God’s People, part 150: Embodiment

Read Luke 2:41-52

“As they approached, Jesus said, ‘Now here is a genuine son of Israel—a man of complete integrity.’
‘How do you know about me?’ Nathanael asked. Jesus replied, ‘I could see you under the fig tree before Philip found you.’”  (John 1:47-48, NLT)

When we think of God’s people, we tend to think one of two things. We might think of the Israelites who were God’s “chosen people”, or we might think of specific characters in the Bible. Either way, we tend to idealize the people we are thinking about. For instance, we may think that God’s people are super faithful, holy, perform miracles and live wholly devout and righteous lives. Unfortunately, this idealism enables us to distance ourselves from being God’s people, because we feel that we fall short of those ideals. As such, I have decided to write a devotion series on specific characters in the Bible in order to show you how much these Biblical people are truly like us, and how much we are truly called to be God’s people.

pantocratorchristPart 150: Embodiment. There is a lot of good that comes out of modern Biblical scholarship. For sure, my understanding of the historical, socio-economic, and literary contexts of the Bible comes out of an education steeped in such scholarship. It is important to acknowledge that the Bible cannot simply be understood by merely reading it. We are so far removed from the time and place it was written in that we will inevitable misinterpret it if we do not dive deeper than a mere surface read. It doesn’t take a scholar to do that, but it does take discipline to not cut corners in our personal and/or group Bible studies.

With that said, not everything that has come forth from modern Biblical scholarship has been helpful; indeed, there has been some modern scholarship that has been harmful. One such thing is the notion that the earliest Christians only saw Jesus as a man and overtime Christians mythologized who Jesus was, eventually seeing him as God in the flesh.

This theory postulates that Mark’s Gospel had a very low Christology (Jesus was God’s adopted Son at best). Matthew’s Christology was slightly higher, showing Jesus’ birth to be the result of divine intervention. Luke’s Gospel slightly higher still, with Mary receiving word from an angel that her child, divinely conceived, would be God’s Son. Finally, John’s Gospel has the highest Christology and goes so far as to call Jesus the divine Word of God and, beyond that, the very incarnation of God.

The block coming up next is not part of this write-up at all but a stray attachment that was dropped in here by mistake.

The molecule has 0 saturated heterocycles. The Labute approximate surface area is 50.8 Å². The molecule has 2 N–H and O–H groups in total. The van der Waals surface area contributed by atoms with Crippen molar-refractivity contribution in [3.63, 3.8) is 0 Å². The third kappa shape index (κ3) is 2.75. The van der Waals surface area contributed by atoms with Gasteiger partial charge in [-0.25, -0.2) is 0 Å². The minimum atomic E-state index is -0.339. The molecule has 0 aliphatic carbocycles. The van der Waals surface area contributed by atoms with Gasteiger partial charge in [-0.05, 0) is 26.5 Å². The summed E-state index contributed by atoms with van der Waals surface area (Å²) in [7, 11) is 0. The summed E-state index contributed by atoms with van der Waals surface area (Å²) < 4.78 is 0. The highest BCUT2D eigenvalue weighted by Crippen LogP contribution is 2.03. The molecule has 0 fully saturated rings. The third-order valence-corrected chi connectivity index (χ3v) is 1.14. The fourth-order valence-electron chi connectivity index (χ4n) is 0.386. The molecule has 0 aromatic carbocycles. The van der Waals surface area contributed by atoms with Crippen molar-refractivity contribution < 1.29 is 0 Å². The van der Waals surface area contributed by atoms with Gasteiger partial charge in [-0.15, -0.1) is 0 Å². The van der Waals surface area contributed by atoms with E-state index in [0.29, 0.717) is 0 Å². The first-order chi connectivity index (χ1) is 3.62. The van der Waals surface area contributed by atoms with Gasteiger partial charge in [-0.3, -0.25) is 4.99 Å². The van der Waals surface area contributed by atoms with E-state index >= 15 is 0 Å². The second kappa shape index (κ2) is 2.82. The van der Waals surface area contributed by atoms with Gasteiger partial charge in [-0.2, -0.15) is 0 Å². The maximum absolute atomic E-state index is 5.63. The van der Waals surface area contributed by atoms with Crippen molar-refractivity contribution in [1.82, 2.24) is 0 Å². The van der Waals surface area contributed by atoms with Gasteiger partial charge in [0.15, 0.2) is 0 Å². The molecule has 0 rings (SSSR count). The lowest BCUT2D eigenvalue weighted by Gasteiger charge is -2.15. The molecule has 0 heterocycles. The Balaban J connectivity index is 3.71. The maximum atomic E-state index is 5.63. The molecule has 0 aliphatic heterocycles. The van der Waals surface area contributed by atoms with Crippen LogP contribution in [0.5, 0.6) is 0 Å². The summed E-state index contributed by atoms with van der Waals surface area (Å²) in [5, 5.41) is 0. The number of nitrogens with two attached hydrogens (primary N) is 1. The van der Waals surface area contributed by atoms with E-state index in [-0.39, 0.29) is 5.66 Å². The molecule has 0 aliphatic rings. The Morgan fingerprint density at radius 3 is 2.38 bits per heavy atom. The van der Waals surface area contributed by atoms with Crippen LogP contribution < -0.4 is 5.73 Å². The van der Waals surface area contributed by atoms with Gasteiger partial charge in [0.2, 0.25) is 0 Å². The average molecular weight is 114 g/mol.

Such a reading, however, is counter to what we ACTUALLY find in the Bible. First, it is blind to the fact that Paul, who wrote before any of the Gospels were written, acknowledges Jesus as the pre-existent Lord, Creator of all that exists (Romans 8:3; 10:13; 1 Corinthians 1:31; 2:16; 8:6; 10:26; 15:47; 2 Corinthians 8:9; 10:17;  Galatian 4:4; etc.). It also willfully ignores the fact that Mark opens up his Gospel with this proclamation: “This is the Good News about Jesus the Messiah, the Son of God.”  (Mark 1:1, NLT)

In Luke, we see that Jesus is not only a human being but is the embodiment of God’s Law. In the Scripture for today’s devotion, we see Jesus as a 12 year old boy engaging with the religious teachers about God’s law. Luke wrote, “All who heard him were amazed at his understanding and his answers”  (Luke 2:47, NLT). What’s more, when his frantic parents got a hold of him upon finding him in the Temple and questioned why he took off on them like that, his response was this, “But why did you need to search? Didn’t you know that I must be in my Father’s house” (Luke 2:49, NLT)?

Throughout Luke, and Matthew, Jesus is repeatedly shown to not only know the Law, but to also be the Law-giver. Just like God gave the Law of the old covenant to Moses, Jesus gave the Law of the new covenant to his disciples and, by extension, to us. Thus, it is clear, that the authority of God rests upon Jesus who is God incarnate. This was not just some later claim that came in through mythological development over time, but was a major part of the early Church’s understanding of Jesus’ divine identity.

The challenge for us is to be cautious when modern thinking leads us away from traditional understanding. Sometimes a shift in understanding is good; however, only when it is in line with the revelation of Jesus Christ found in Scripture. Anything that denies Christ’s divine identity and authority will ultimately lead us astray. Let us embrace Christ as Lord and humbly accept his direction in our lives.

“Christ is the visible image of the invisible God. He existed before anything was created and is supreme over all creation…” – Paul the Apostle  (Colossians 1:15, NLT)

Lord, I accept your Lordship and open myself to your instruction and mission. Guide me to where it is you are calling me and keep me on course. Amen.

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